In celebration of our 25th anniversary, WiRED is pleased to bring you stories from our archives. These articles provide a glimpse of WiRED’s early work as they depict the places and the projects we have focused on over the years.
Back in the early 2000s, WiRED’s Community Health Information Centers (CHICs) in Kenya were outfitted with desktop computers, CRT monitors (state of the art at the time) and an extensive collection of CD-ROMS stocked with health information. Initially, we offered information mostly about HIV/AIDS, which at the time was rampant throughout Africa and much of the world. It plagued men and women alike, and in countries throughout East Africa, it devastated entire villages, taking out large swaths of a community, leaving behind only the very young and the very old.
The stigma of AIDS was such that people rarely dared to mention its name. It was tepidly referred to as “that disease,” or “the illness.” Most of the time, people who came to the CHICs didn’t reference AIDS by any name, but instead feigned an interest in another condition entirely. So after looking indifferently at information about headaches or malaria or the flu, they would often say, “While I’m here, I heard something about that sickness, you know the one, I might as well take a look at that.”
WiRED recognized the fear and stigma associated with HIV/AIDS. and very early in the CHIC project we removed reference to it when identifying our Centers. We didn’t call them HIV/AIDS information centers; if we did, no one would show up. We called them Community Health Information Centers. No shame in going to a place that dispenses health information.
The following piece from our archives offers a brief story about a gentleman who it seemed was in such pain and desperation that he actually asked for AIDS information. Our staffers were coached to be gentle and discreet, and in this story the CHIC attendant not only helped the ailing gentleman access the information he needed, but took the next critical step and referred him to a near-by clinic, where he could be treated for an STI.
This story, told by Sr. Bernadette Nealon to WiRED’s Kenyan manager, Pauline Karani, describes a scene that played out thousands of times in our CHICs across Kenya. People got actionable information and, often with the guidance of the CHIC staffer, took steps to address a medical condition that if ignored might well have gone quickly and decisively beyond the reach of medical treatments.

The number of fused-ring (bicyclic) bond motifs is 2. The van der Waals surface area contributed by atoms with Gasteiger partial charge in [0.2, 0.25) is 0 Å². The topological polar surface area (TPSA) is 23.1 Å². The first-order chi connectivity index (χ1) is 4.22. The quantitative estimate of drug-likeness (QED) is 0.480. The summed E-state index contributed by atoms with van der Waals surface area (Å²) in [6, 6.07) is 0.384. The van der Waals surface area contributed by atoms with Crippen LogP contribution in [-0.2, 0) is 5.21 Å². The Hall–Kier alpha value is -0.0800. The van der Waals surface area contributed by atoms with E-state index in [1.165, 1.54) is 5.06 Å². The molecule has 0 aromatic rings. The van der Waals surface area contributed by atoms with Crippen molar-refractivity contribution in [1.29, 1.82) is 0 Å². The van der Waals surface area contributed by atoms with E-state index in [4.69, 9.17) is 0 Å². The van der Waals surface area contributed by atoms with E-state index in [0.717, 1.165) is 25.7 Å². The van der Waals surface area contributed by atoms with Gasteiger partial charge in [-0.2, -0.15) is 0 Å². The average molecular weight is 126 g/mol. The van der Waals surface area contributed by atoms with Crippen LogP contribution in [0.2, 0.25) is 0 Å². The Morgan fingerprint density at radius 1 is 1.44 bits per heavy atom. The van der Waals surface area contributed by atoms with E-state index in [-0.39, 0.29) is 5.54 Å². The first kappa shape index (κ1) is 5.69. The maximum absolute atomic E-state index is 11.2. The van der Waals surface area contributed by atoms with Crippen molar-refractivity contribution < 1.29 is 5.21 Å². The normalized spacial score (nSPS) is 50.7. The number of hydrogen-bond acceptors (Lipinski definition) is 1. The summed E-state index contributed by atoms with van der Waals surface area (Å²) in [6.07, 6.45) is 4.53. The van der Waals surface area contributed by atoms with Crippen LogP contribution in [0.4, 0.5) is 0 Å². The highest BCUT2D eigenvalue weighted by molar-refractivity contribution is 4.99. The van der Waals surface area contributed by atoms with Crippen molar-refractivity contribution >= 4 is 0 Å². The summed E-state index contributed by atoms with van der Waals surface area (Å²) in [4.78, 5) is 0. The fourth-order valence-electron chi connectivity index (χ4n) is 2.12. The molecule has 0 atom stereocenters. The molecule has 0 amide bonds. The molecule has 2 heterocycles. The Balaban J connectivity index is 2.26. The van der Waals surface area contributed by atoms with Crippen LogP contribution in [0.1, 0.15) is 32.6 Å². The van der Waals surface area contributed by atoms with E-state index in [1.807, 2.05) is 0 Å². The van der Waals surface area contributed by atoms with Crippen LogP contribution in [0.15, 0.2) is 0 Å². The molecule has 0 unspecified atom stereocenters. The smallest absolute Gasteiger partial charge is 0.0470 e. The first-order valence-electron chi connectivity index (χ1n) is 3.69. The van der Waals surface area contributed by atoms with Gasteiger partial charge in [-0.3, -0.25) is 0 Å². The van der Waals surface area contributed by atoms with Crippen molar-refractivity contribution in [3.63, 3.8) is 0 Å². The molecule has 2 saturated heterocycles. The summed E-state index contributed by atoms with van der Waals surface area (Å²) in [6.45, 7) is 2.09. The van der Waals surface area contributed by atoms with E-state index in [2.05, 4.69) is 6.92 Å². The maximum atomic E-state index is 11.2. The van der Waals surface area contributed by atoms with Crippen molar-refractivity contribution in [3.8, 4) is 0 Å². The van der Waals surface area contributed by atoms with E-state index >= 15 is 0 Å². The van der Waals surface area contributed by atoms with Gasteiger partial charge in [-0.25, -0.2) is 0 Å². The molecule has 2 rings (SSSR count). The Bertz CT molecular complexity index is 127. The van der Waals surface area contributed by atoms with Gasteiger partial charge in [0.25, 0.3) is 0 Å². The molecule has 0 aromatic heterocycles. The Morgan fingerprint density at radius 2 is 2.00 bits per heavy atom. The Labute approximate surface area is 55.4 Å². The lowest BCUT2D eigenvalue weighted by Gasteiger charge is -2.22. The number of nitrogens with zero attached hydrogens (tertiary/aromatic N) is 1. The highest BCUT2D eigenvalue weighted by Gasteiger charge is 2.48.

In her narrative, Pauline includes a quote from the Bible: “My people perish for lack of knowledge.” She makes the case in her story that knowledge provided at the CHIC was the key to getting this gentleman the help he needed.
Perishing for Lack of Knowledge
Sister Bernadette Nealon, Program Manager of the Community Health Program in Kisumu, Kenya — where one of WiRED’s Community Health Information Centers is located — related this account to Pauline Karani, WiRED’s Administrative Manager
The man walked slowly, seemingly in pain, into WiRED’s Community Health Information Center (CHIC) in Kisumu. The look of trepidation on his face belied his fear; he did not know what to expect from this visit, and obviously expected the worst. When welcomed by a friendly staff member and offered a chair, he did not sit-not because he didn’t want to, but because he couldn’t.
The staff member spoke gently and inquired what kind of information the man wanted. “I need to know about sexually transmitted diseases and AIDS,” he replied. The staff member quickly got CD-ROMs on these subjects from the center’s digital library and helped him access the information on a nearby computer terminal. The man, still standing, took a keen interest in the information and began asking questions. Suddenly, he recognized something that looked familiar. Yes! That’s what he had. His symptoms matched one of the diseases he saw on the CD-ROM. The next click of the mouse explained the disease’s treatment. So it had a cure? Tears of joy welled up in his eyes. There was hope after all.
The man earnestly explained his predicament to the staff member. He had been suffering from painful symptoms for several weeks, but was too ashamed to ask anyone for help. He had lost hope and thought he was going to die. When he heard about CHIC he decided to see if he could get any sort of information that might help.
The CHIC center in Kisumu is housed within the larger community health department, and so following their consultation, the CHIC staff member referred the man to the health clinic located next door. There, he was diagnosed with an STD, prescribed medication, and given an HIV test. To his great joy his results were negative.
A quote from the Bible (Hosea 4:6) says, “My people perish for lack of knowledge,” a truth deeply demonstrated by this man’s story. He would have died in pain and hopelessness, if not for the information provided by CHIC. His is only one of many stories; rural Kenyans rely on CHIC for a broad spectrum of health information needs. With your generous support, WiRED can expand these services, and bring them to parts of Kenya that lack even the most basic health information. Please help WiRED help others from perishing for lack of knowledge.